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Beyond police violence: Environmental racism

Two topics dominate the news. News anchors oscillate between the coronavirus and protests taking place across the country. In the articles that flood my social media feed, one aspect of both stories floats to the top: Marginalized communities are and have been working to communicate their oppression. Most people know or accept this truth without grasping the depth of how embedded racism is in our society. I count myself in this population that has reached the “oh” moment in understanding, but still has a steep learning curve.

If you’re with me in the learning sphere, which I don’t think ever ends, there are numerous resources out there on racism in schools, prisons, urban planning, and even shopping, but environmental racism is another facet of racism crippling communities of color. Those living in poverty are also concentrated in areas with more pollution of all types: noise pollution, air pollution, and the pollution that comes with overcrowding to name a few. 

The federal branch of government responsible for overseeing environmental regulations, the Environmental Protection Agency, published a study in 2018 that confirmed communities of color and communities experiencing poverty are more likely to bear the brunt of the effects of pollution. “The brunt” of pollution includes asthma, higher mortality rates, and cardiovascular problems that are attributable to particulate matter, often referred to as PM. Black communities generally bear a 1.54 times higher burden than the general population. 

Though the correlational language may make the statistics seem coincidental, there were and continue to be deliberate decisions by professionals across industries that created the conditions and the system that perpetuates the concentration of pollution in communities of color. An example of this is the practice of redlining and municipal underbounding. Redlining is the common banking practice of identifying neighborhoods that contained minorities and deliberately not offering financial services such as mortgages, insurance, or loans, in and around communities of color. Local governments also had a practice of “municipal underbounding” in which municipalities intentionally refrained from annexing communities of color or communities experiencing poverty. By leaving portions of the city unincorporated, municipalities did not have to provide public services to these communities, including trash pickup or code enforcement. These decisions were sometimes made under the ruse of not wanting to increase taxes on these communities for the service they would provide should the community become incorporated. 

To see how these two practices could contribute to increased health problems in minorities, consider this story: a community of color has low property values because the community has been redlined by nearly all banking institutions in the area. The property value is cheap so a power plant acquires a large parcel of land near the community opting for the cheap startup cost for the property, thereby avoiding the NIMBYs (not in my backyard) in the white suburban neighborhoods. Several residents attend a board of zoning appeals and argue the plant cannot be built on the property because the zoning only allows for residential homes. The zoning board states they cannot enforce the code because the neighborhood is not technically part of the municipality/is not an incorporated neighborhood. The power plant proceeds with construction and eventually begins operations. The pollutants from the factory further reduce property values for the residents and cause health problems among adults and children. The adults begin to suffer from health problems and seek medical treatment. Medical debt may be passed on to children which forces them to stay in the neighborhood with lower housing costs at the expense of their health or their children’s health.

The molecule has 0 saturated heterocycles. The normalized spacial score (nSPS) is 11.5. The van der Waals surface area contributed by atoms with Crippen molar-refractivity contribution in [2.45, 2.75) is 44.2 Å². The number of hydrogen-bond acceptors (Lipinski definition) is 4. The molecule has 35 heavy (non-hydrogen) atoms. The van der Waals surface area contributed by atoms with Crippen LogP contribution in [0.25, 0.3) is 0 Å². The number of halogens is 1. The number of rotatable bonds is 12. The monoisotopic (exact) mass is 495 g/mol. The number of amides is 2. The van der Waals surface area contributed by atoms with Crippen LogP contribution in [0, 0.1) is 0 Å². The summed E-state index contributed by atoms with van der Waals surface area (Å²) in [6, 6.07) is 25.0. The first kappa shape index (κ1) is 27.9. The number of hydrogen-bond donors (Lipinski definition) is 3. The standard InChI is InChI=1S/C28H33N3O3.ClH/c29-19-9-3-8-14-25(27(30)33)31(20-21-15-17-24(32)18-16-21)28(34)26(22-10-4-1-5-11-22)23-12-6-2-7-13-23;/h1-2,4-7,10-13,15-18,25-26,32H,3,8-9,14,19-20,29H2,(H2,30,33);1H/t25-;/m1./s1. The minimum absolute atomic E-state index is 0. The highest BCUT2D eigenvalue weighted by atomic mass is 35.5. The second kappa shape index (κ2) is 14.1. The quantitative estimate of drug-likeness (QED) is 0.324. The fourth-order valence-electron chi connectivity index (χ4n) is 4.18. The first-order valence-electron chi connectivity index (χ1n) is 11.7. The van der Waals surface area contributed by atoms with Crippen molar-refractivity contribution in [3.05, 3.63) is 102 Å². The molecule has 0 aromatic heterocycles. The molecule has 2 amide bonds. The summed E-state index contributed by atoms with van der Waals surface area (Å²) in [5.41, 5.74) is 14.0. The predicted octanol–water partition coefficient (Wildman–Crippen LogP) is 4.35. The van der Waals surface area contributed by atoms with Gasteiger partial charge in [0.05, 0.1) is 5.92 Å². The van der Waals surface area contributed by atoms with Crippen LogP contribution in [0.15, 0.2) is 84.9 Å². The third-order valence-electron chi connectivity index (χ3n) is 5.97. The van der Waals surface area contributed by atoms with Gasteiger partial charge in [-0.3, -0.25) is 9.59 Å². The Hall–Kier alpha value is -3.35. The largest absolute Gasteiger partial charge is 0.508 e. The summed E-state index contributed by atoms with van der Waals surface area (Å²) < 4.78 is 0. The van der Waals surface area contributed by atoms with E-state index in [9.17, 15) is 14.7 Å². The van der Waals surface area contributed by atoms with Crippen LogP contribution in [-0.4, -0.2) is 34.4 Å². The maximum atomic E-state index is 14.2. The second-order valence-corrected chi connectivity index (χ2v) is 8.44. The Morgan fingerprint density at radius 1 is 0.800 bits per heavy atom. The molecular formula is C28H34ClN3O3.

Enter the environmental justice movement. According to the Environmental Protection Agency, environmental justice “is the fair treatment and meaningful involvement of all people regardless of race, color, national origin, or income with respect to the development, implementation and enforcement of environmental laws, regulations and policies.” This definition lives on the EPA website thanks to activism and protests. According to this article by the Natural Resources Defense Council, the first environmental justice movement protest that garnered media attention was a protest by people of color in North Carolina over a decision to deposit soil contaminated with PCBs in a toxic waste landfill in a small community. Though this community did not stop the toxic dumping, the protests and public legal battle added fuel to civil rights protests in the 1960s by adding environmental racism to the list of racial disparities activists could identify for lawmakers.

To learn more about environmental justice, a variety of organizations provide educational resources, as well as concrete action steps. Check the web for these organizations if you want to learn more or to help:

3 thoughts on “Beyond police violence: Environmental racism Leave a comment

  1. Really great article! Another example is zoning regulations that exclude the poor by requiring acreage, set-backs, number of residences, etc. as it raises the price to build. It keeps “them” out of environmentally safe communities.


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